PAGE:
Arts in the Environment
 

Exemplary Work - Hugh Campbell

Hugh Campbell

1905-1997
Hugh Campbell left a nine-to-five job in the 1930's to pursue an artist's life. He jumped into is new life with nothing but determination and a “feeling” that he could paint. Training himself was his first priority. He began by drawing more than a million free-hand circles and then more than 130,000 action sketches of people on the streets, but it was the fields around his boyhood fishing spots in Mount Holly where he felt the most at home. He regularly commuted from Camden to Mount Holly after realizing that those fields and streets were the subject matter he wanted to paint. He had no money and no place to stay, so he would pitch a tent in a field and stay overnight. At one point, the owner of Hack's Canoe Retreat told him that he didn't have to pitch a tent, he could come as often as he liked and stay as long as he liked in an unheated canoe barn at no charge. He thought Hugh was going to stay a week or two, but he ended up staying seven years.

Each night, winter and summer, he would go to Milldam Park and meditate. Each day, carrying his heavy painting gear, he would look for inspiration in and around the town. After painting he would record all the happenings he witnessed in his voluminous diaries. Every Sunday he would display his paintings along the concrete wall on High Street for the unheard of prices, even at the time, of $20 or $30. He earned, on average, an income of about $3.50 to $5 a week from the sale of his paintings. As he refined his technique he became a regular at the Rittenhouse Square Annual Clothesline Exhibit in Philadelphia.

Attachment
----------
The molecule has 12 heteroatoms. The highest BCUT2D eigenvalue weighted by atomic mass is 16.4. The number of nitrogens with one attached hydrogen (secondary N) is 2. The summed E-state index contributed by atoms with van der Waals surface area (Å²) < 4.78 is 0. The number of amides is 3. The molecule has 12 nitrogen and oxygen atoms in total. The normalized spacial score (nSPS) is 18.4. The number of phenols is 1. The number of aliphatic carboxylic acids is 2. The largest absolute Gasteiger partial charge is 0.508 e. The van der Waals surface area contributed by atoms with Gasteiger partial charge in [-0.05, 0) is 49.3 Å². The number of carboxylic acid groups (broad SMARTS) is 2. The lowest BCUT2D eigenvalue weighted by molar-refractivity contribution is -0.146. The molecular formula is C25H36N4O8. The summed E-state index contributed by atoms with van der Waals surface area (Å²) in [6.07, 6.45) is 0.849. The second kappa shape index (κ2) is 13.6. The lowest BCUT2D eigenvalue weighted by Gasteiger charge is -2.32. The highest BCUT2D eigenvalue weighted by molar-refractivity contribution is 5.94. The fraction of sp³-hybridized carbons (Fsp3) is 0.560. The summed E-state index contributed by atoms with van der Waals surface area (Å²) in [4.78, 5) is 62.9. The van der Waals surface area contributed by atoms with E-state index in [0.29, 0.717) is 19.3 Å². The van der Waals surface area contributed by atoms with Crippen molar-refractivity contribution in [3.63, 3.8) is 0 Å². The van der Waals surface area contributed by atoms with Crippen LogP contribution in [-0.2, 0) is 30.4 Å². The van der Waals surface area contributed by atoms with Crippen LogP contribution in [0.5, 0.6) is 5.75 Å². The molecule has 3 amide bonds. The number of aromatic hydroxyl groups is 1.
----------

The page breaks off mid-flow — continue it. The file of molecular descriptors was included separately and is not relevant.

In the 1940s Hugh bought an old bicycle repair shop building for $150 and moved to Kates Tract located in the woods on the banks of the Rancocas.

In 1962 he published a book called “Knock Vigorously to Be Heard”. The title was taken from the notice on his cabin door. It is filled with hometown humor, depression, memories and spiritual observations, giving readers a revealing glimpse of an unusual man living in a small country town. His paintings and writings are a moving history of Mount Holly at mid-century.
Campbell stayed in the shack on Kates Tract until the mid-1980s when he was overcome by fumes from a faulty kerosene heater. After a stay in the hospital, he became a ward of the state and spent his last years in a nursing home. At that time, he entrusted his remaining paintings to the care of his good friend Malcolm Wells. After Hugh Campbell's death, Wells donated the entire collection to Burlington County.

Early Morning Winter

Early Morning Winter

Landscape

Landscape

Spring on Risdon Street

Spring on Risdon Street

 
 

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